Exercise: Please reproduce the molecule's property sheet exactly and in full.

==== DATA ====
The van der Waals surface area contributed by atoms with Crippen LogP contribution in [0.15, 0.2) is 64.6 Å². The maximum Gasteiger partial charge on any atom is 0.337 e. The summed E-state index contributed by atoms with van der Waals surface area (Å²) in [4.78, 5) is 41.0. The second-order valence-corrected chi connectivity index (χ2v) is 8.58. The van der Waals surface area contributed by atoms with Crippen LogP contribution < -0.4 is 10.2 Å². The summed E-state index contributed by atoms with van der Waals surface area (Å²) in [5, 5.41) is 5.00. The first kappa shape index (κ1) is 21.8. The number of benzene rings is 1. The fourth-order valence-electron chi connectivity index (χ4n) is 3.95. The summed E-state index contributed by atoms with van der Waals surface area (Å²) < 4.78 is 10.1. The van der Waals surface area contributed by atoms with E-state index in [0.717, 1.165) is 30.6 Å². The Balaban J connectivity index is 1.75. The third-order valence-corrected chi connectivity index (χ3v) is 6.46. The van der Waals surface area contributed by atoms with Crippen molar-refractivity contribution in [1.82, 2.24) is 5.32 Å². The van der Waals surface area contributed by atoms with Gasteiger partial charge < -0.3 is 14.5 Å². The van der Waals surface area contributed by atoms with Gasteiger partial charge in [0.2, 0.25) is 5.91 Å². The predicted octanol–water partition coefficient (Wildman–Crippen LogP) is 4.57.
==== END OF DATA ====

The van der Waals surface area contributed by atoms with Crippen LogP contribution in [0.15, 0.2) is 64.6 Å². The maximum Gasteiger partial charge on any atom is 0.337 e. The summed E-state index contributed by atoms with van der Waals surface area (Å²) in [4.78, 5) is 41.0. The second-order valence-corrected chi connectivity index (χ2v) is 8.58. The van der Waals surface area contributed by atoms with Crippen LogP contribution < -0.4 is 10.2 Å². The summed E-state index contributed by atoms with van der Waals surface area (Å²) in [5, 5.41) is 5.00. The first kappa shape index (κ1) is 21.8. The number of benzene rings is 1. The fourth-order valence-electron chi connectivity index (χ4n) is 3.95. The summed E-state index contributed by atoms with van der Waals surface area (Å²) < 4.78 is 10.1. The van der Waals surface area contributed by atoms with E-state index in [0.717, 1.165) is 30.6 Å². The Balaban J connectivity index is 1.75. The third-order valence-corrected chi connectivity index (χ3v) is 6.46. The van der Waals surface area contributed by atoms with Crippen molar-refractivity contribution in [1.82, 2.24) is 5.32 Å². The van der Waals surface area contributed by atoms with Gasteiger partial charge < -0.3 is 14.5 Å². The van der Waals surface area contributed by atoms with Gasteiger partial charge in [0.2, 0.25) is 5.91 Å². The predicted octanol–water partition coefficient (Wildman–Crippen LogP) is 4.57.